It was only in February that Sony announced the A6300 as its APS-C E-Mount flagship, but now it’s being upstaged by the new A6500. Designed to blur the boundary between Sony’s APS-C lineup and its Alpha 7 full-frame range, the A6500 is a modest evolution of the A6300, though it does pack some tempting new features.
- APS-C CMOS sensor, 24.2MP
- 5-axis image stabilisation
- 3.0-inch tilt-angle touchscreen, 921,600 dots
The most notable new addition is in-body 5-axis image stabilisation. This enables the same level of stabilisation as the A7 II, meaning you can now get a stabilised image with E-Mount lenses that don't feature Sony’s Optical SteadyShot stabilisation.
The A6500’s in-camera system corrects for pitch, yaw, horizontal, vertical and roll movement, and Sony claims it delivers a 5-stop shutter speed advantage. Given the physical space this stabilisation system requires inside the camera body, it’s no mean feat that Sony has managed to cram this tech into a body that’s the same 38.5mm depth as the A6300.
The second notable new addition for the A6500 is something sorely missed on the A6300: a touchscreen. As well as the usual image review advantages of being able to swipe through shots and double-tap to zoom in, you can now tap to focus when in Live View for faster focus point adjustment.
The system can also be utilised when composing shots using the excellent 2,359k-dot EVF (donated by the A6300) – just drag a thumb across the monitor to move the focus point – and you get the same touch-focus advantages when shooting video.
Build and handling
- Shutter with a lifespan of 200,000 actuations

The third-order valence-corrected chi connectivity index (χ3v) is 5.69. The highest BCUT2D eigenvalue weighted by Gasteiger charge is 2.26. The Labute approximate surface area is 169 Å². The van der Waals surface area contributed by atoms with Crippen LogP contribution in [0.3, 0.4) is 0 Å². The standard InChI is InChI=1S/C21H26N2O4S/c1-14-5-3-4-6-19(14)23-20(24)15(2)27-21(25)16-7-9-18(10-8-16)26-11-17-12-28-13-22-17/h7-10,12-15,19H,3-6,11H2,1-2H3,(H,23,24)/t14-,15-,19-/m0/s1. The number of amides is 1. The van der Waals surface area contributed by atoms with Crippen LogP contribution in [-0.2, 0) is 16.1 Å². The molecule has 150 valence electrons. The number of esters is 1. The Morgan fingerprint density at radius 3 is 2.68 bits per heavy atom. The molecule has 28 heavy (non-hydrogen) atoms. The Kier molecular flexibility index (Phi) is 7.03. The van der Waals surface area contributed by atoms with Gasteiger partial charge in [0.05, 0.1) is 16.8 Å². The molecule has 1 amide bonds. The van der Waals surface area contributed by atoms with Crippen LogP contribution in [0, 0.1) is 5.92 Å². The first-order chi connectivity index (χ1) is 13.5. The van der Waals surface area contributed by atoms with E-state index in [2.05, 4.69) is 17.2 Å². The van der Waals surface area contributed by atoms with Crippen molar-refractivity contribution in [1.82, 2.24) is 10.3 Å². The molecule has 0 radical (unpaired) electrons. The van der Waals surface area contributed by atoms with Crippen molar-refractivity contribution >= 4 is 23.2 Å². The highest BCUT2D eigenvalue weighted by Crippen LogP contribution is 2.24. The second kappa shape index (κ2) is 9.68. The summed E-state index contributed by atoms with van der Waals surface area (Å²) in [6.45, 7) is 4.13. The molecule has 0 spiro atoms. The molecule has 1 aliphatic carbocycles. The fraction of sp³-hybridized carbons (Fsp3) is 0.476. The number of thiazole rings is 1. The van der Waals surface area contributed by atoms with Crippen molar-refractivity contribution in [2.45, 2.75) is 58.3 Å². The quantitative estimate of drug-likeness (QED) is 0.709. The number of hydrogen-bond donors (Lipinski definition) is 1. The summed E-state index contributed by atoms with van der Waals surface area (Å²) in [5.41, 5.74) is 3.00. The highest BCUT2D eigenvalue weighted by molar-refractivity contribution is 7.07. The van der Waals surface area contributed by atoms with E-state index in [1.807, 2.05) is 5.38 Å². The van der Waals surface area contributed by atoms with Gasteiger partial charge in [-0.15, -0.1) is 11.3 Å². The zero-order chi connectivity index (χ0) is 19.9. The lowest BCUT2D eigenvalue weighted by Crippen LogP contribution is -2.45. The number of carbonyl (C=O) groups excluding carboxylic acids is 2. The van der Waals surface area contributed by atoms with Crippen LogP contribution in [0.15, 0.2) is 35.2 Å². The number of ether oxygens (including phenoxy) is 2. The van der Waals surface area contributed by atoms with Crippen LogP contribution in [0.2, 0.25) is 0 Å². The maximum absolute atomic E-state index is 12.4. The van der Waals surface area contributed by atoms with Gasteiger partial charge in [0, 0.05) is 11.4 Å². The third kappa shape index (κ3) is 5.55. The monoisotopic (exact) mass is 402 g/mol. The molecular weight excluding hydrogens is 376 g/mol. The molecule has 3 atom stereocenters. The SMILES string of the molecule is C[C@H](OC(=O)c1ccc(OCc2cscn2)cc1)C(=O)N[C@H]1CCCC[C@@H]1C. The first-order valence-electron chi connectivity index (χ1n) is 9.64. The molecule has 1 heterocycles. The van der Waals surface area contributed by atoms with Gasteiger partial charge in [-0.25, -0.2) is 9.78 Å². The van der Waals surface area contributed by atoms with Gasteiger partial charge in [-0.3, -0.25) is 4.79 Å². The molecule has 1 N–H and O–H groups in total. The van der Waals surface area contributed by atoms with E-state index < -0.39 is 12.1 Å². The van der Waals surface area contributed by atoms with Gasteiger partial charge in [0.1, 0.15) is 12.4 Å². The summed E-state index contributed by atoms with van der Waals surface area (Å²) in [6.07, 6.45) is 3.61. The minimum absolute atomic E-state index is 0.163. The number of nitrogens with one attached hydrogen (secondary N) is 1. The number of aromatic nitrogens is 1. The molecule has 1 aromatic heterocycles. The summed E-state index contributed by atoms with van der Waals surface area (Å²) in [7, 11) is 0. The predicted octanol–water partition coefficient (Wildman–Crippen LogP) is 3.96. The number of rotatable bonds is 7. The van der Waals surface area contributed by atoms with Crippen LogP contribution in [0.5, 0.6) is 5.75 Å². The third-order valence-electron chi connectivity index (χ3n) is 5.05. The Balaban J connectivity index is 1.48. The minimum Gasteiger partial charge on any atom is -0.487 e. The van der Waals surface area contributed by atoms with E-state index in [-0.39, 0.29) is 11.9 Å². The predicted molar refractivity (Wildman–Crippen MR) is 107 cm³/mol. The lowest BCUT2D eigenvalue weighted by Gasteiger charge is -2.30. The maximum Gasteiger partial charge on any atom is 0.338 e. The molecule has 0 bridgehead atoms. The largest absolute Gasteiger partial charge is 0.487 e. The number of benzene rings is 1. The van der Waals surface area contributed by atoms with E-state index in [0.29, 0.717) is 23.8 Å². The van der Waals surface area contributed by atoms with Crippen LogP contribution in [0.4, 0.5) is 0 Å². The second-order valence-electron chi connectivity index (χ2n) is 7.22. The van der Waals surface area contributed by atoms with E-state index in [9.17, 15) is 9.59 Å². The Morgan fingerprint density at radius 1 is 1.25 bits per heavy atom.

- Magnesium alloy construction
Further enhancements designed to make the A6500 a genuine alternative to the Alpha 7 include a new high-durability shutter with a rated lifespan of 200,000 actuations, a new magnesium alloy body that sports a larger shutter release button, and a whopping 10 customisable controls, including three dedicated custom buttons.
Sony has even tweaked the feel of the control dials used on the A6500 and added a larger grip, plus a softer eyepiece.
We couldn’t make a direct comparison with the A6300 here, but first impressions suggest the ergonomic enhancements of the A6500 are fairly subtle. The A6300 wasn’t exactly short on customisable controls, but the A6500’s deeper grip does make it noticeably more comfortable in the hand for users with larger paws. The A6500’s menu design has also been streamlined, but it’s mostly unchanged from the A6300’s interface.
- 425-point AF
- High-density tracking AF
- 0.05 sec AF speed
The A6500’s AF system itself is largely unchanged from the A6300, with the new camera packing Sony’s Hybrid AF tech targeted at sports and wildlife shooters. As well as typical contrast-detect AF, the A6500 features 425 phase-detection AF points that cover almost the entire sensor area, helping the A6500 achieve a quoted AF lock-on speed of just 0.05 seconds.
- 11fps burst shooting
- Buffer of up to 307 images
- BIONZ X image processor